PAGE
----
When the Cleveland Cavaliers were rolling during the regular season, one of the primary concerns that could be heard on local talk radio was, "what if we have to rely on Matthew Dellavedova in a key spot during the postseason?" Although I was still a fan of Dellavedova all season, many Cavaliers fans were not, feeling he would be a liability at crunch time.
Flashfoward to May, and Dellavedova has been in the headlines for several of the Cavaliers' last four playoff games. None of the stories have been detrimental to the Cavaliers, but the most recent game has him at the center of attention as the sports world tries to answer the question, "is Dellavedova a 'dirty player?'"
I have to laugh at anybody who would even think that Dellavedova is a dirty player. For Al Horford to complain about disrupting the 'brotherhood' of the NBA is absolutely comical -- so being a scrappy, hustling player (Dellavedova) disrupts the 'brotherhood,' but it's socially acceptable to throw an elbow and drive a player down, only to cry, "woe is me" after the fact?
I've read a few places say that they think Dellavedova should be labeled a borderline dirty player not because any of his incidents on a case-by-case basis were bad, but because he's a common denominator in at least three recent incidents. In what kind of sensible world does that logic make sense? What it does tell me is that Dellavedova's spirited play agitates the opposition, and those opponents are too weak-minded to keep their cool. That's a win for Dellavedova and the Cavaliers.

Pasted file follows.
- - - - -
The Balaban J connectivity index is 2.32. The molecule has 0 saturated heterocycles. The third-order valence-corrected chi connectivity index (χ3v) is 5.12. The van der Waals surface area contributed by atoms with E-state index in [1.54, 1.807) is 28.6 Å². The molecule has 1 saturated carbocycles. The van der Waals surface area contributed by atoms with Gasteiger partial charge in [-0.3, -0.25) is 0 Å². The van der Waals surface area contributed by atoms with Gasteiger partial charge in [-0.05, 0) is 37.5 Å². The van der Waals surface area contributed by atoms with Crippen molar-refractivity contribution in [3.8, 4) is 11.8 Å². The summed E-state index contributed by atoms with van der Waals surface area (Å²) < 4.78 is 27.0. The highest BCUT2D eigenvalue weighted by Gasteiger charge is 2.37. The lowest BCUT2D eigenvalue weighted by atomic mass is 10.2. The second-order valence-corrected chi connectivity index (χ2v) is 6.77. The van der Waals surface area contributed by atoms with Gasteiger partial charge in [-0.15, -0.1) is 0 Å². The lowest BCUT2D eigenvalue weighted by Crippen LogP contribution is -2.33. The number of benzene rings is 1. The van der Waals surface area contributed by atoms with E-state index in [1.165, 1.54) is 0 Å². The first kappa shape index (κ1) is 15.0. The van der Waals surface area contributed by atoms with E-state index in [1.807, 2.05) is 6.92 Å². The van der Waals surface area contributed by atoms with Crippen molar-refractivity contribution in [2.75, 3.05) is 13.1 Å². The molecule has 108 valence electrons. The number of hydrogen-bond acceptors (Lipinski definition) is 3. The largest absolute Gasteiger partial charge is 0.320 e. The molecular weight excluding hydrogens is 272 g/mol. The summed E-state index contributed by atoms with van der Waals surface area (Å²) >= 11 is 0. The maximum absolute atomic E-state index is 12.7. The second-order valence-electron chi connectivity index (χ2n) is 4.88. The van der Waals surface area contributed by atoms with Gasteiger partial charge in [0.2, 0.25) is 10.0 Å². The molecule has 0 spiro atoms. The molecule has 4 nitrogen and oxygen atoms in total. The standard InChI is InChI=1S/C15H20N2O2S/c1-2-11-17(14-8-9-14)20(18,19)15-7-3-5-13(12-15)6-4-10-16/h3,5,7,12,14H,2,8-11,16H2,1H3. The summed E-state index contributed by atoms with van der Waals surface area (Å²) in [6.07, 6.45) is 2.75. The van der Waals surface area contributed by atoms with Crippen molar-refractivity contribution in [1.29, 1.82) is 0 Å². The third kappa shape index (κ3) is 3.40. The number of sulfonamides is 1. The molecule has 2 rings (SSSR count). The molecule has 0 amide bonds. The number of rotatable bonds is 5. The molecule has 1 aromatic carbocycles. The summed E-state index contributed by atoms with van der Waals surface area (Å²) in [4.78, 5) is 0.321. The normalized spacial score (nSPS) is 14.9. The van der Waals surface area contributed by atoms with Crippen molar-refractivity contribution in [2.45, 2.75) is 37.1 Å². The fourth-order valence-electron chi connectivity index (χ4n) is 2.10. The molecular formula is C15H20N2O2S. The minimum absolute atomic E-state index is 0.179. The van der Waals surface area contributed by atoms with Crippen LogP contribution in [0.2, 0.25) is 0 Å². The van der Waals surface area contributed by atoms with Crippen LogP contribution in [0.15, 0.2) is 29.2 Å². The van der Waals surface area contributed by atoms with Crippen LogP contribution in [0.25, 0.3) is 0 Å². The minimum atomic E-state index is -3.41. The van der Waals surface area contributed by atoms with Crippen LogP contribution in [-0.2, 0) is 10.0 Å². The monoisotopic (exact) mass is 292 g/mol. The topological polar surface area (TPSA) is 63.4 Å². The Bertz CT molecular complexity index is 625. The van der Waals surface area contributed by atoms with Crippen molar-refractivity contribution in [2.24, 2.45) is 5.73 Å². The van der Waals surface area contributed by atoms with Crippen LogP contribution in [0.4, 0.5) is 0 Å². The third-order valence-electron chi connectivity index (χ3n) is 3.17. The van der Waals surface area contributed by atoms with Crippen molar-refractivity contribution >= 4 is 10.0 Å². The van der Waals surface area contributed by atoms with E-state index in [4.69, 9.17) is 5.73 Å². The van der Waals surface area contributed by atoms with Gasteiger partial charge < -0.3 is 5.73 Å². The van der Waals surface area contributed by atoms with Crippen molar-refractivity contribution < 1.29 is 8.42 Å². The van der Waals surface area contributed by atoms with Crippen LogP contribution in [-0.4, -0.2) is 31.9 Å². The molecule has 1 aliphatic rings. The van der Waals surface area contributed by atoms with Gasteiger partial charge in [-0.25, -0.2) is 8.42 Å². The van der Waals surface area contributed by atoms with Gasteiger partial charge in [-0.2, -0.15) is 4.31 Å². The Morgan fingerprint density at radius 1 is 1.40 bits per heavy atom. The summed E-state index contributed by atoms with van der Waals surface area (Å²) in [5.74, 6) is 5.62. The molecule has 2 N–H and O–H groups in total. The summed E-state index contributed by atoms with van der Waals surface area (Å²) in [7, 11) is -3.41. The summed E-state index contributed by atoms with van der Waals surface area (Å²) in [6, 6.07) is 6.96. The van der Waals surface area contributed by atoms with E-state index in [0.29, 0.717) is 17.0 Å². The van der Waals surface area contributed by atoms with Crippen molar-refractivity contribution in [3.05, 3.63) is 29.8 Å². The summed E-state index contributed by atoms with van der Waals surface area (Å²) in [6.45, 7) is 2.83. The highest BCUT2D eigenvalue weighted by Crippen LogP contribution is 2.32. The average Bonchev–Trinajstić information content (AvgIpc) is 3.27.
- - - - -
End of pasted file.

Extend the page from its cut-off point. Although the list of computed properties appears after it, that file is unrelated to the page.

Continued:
With all of that said, though, let's shift the topic to the Cleveland Browns. The game of football and basketball are completely different sports, but if we're to think of Dellavedova as a player who can get under the opposition's skin on a regular basis, who plays that same type of role on the Browns? Or, who do you think should play that role?
One guy could be SS Donte Whitner, who certainly went at it with Buffalo Bills fans all of last season. My vote would go to NT Phil Taylor, though. He was in an incident where RB Ray Rice supposedly spit at him a few years ago. Also a few years ago, Taylor delivered what Steelers players felt was a cheap shot on one of their offensive lineman, but the tape showed who the real dirty players were.